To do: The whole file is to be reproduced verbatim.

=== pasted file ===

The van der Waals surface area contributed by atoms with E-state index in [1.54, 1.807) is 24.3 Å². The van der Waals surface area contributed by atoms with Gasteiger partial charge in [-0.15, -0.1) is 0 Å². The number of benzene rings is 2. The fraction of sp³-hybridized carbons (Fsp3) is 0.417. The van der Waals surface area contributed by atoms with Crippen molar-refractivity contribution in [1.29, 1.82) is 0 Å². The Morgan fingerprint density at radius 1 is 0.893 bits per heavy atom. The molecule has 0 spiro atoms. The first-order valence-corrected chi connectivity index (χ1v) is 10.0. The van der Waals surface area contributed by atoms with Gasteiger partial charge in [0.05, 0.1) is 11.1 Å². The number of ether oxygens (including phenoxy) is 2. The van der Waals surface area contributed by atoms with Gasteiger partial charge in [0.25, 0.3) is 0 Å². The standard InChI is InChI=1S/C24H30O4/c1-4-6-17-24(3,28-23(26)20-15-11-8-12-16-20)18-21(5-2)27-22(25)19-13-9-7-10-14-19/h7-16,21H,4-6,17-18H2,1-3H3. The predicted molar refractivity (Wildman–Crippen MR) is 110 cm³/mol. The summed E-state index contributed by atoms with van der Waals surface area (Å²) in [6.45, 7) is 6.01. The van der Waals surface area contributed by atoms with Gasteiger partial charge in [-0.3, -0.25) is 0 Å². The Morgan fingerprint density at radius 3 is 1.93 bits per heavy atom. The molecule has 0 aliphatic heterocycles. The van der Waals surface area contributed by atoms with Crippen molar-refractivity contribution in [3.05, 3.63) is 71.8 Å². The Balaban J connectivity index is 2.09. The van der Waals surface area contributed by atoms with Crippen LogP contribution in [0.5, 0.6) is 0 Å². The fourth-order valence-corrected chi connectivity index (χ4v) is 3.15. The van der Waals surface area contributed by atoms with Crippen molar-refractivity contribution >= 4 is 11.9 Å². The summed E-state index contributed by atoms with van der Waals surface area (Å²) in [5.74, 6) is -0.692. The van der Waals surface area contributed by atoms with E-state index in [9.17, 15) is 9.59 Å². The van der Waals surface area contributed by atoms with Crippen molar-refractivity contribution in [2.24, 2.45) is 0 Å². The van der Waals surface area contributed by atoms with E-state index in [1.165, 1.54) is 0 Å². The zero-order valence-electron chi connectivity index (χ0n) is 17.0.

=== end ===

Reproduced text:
The van der Waals surface area contributed by atoms with E-state index in [1.54, 1.807) is 24.3 Å². The van der Waals surface area contributed by atoms with Gasteiger partial charge in [-0.15, -0.1) is 0 Å². The number of benzene rings is 2. The fraction of sp³-hybridized carbons (Fsp3) is 0.417. The van der Waals surface area contributed by atoms with Crippen molar-refractivity contribution in [1.29, 1.82) is 0 Å². The Morgan fingerprint density at radius 1 is 0.893 bits per heavy atom. The molecule has 0 spiro atoms. The first-order valence-corrected chi connectivity index (χ1v) is 10.0. The van der Waals surface area contributed by atoms with Gasteiger partial charge in [0.05, 0.1) is 11.1 Å². The number of ether oxygens (including phenoxy) is 2. The van der Waals surface area contributed by atoms with Gasteiger partial charge in [0.25, 0.3) is 0 Å². The standard InChI is InChI=1S/C24H30O4/c1-4-6-17-24(3,28-23(26)20-15-11-8-12-16-20)18-21(5-2)27-22(25)19-13-9-7-10-14-19/h7-16,21H,4-6,17-18H2,1-3H3. The predicted molar refractivity (Wildman–Crippen MR) is 110 cm³/mol. The summed E-state index contributed by atoms with van der Waals surface area (Å²) in [6.45, 7) is 6.01. The van der Waals surface area contributed by atoms with Gasteiger partial charge in [-0.3, -0.25) is 0 Å². The Morgan fingerprint density at radius 3 is 1.93 bits per heavy atom. The molecule has 0 aliphatic heterocycles. The van der Waals surface area contributed by atoms with Crippen molar-refractivity contribution in [3.05, 3.63) is 71.8 Å². The Balaban J connectivity index is 2.09. The van der Waals surface area contributed by atoms with Crippen LogP contribution in [0.5, 0.6) is 0 Å². The fourth-order valence-corrected chi connectivity index (χ4v) is 3.15. The van der Waals surface area contributed by atoms with Crippen molar-refractivity contribution >= 4 is 11.9 Å². The summed E-state index contributed by atoms with van der Waals surface area (Å²) in [5.74, 6) is -0.692. The van der Waals surface area contributed by atoms with E-state index in [9.17, 15) is 9.59 Å². The van der Waals surface area contributed by atoms with Crippen molar-refractivity contribution in [2.24, 2.45) is 0 Å². The van der Waals surface area contributed by atoms with E-state index in [1.165, 1.54) is 0 Å². The zero-order valence-electron chi connectivity index (χ0n) is 17.0.